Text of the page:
Psychosis is a chilling homage to the noir genre, sprinkling Easerhead oddities throughout. Photo courtesy of Kessel Productions

Film Review: Psychosis

Film Reviews

Director: Pirie Martin

Kessel Run Productions
Released: 08.12

Australia carries one of the most underrated and overlooked filmographies in the entire industry. Of course, you’ll have the heavy-hitters like Mad Max that helped to establish what the apocalyptic-action genre looks like, carving a rustic path through the Hollywood wasteland, all shiny and chrome. There’s the haunting hits that depict the living embodiment of grief (The Babadook), and some haunting misses that no amount of time in solitary confinement will shake (Kangaroo Jack). So, when I heard a new psychological drama from Australia was coming out, I didn’t know if I should’ve trekked fearlessly onward or treaded lightly …

Introducing Psychosis, written and directed by the co-founder of Kessel Run Productions, Pirie Martin. With only a slew of shorts under his belt, this is Martin’s first full-length film. He may not come strapped with a portfolio of cinematic history, but you gotta flex your chops once in a while to get around in this world. What resulted is an hour-and-a-half, noir, arthouse thriller that keeps you guessing to the very end … and then still keeps you guessing. 

Through black-and-white stereoscope framing, we meet Cliff Van Aarle (Derryn Amoroso, Offstage), a schizophrenic criminal detective that’s amped up on Folger’s coffee and hot on the trail of a new hallucinogenic drug that’s turning its users into “zombies.” As the rabbit hole plummets deeper and the voices in his head get louder, Van Aarle begins to uncover an underbelly circuit orchestrated by Joubini (James McCluskey-Garcia, Roadkill), the shape-shifting—presumed-dead—kingpin who hides behind a chopped-liver mask. With the help from his informant Hess (Kate Holly Hall) and a disguised vigilante known as LoneWolf (Pj van Gyen, Mortal Kombat), Van Aarle plans to bring down Joubini’s drug-manufacturing operation and use the cash to take care of his comatose sister (Louise Byrne, Keeping Mara).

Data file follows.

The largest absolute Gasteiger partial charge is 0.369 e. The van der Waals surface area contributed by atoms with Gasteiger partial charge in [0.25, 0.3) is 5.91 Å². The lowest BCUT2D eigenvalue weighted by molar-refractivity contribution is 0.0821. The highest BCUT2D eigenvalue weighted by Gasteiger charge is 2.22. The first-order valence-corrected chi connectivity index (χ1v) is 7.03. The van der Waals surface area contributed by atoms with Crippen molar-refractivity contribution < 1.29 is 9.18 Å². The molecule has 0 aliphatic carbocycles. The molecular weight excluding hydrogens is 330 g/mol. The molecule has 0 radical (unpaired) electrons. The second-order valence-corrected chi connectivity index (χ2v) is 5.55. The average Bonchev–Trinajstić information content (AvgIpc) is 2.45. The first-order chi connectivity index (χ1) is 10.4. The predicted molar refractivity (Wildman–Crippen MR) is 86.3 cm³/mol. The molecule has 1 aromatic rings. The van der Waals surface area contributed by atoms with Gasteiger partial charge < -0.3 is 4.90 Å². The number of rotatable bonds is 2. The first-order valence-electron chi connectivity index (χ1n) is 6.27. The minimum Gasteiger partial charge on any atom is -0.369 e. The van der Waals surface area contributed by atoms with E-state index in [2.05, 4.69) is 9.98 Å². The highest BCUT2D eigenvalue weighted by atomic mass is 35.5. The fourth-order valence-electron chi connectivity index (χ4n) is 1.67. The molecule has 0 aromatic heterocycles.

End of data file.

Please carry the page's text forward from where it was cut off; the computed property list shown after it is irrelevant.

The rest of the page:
Psychosis is a chilling homage to the noir genre, sprinkling Easerhead oddities throughout. There are times when you’ll think the plot is consistent and straightforward, only to run you off the road and leave you second guessing—like any good mystery should. Although Amoroso’s performance can come off wooden and a bit William Shatner-esque, there’s something about a trenchcoat, sleep-deprived detective that keeps me invested. When moments of sheer eeriness are dialed up to 100, the movie doesn’t disappoint. Without spoiling the moment too much, look out for the cellar door scene. I was constantly checking my door locks after that!

However, it’s the ambiguity that both makes and breaks the viewing experience, especially regarding Joubini. Who is this guy? Why can he change his appearance? Why does he wear a diced scrotum for a mask? Where the hell am I? When the credits rolled, I was left with more unanswered questions than I had at the start. The same goes for Van Aarle’s schizophrenic episodes, where a bombardment of disembodied voices hog the sound and nearly flush out any dialogue. If the director is trying to demonstrate the signs of undiagnosed schizophrenia, that would make complete sense, but it’s distracting when the big bad guy is explaining his devious plan of destruction and the roaring sea of random voices are tuning him out.

Psychosis mustered up enough confusion to audibly blurb, “What the hell is going on?” This was Pirie Martin’s first full length film—a passion of love that resonates that kid-like wonder telling us anyone can make a movie. Nothing inherently groundbreaking and Oscar-worthy here, and it’s a decent thriller with an artsy-fartsy approach to keep the audience questioning reality. I tip my hat to anyone willing to take the plunge into filmmaking, even if they’re equipped with zero budget and a Panasonic camcorder. –Alton Barnhart 

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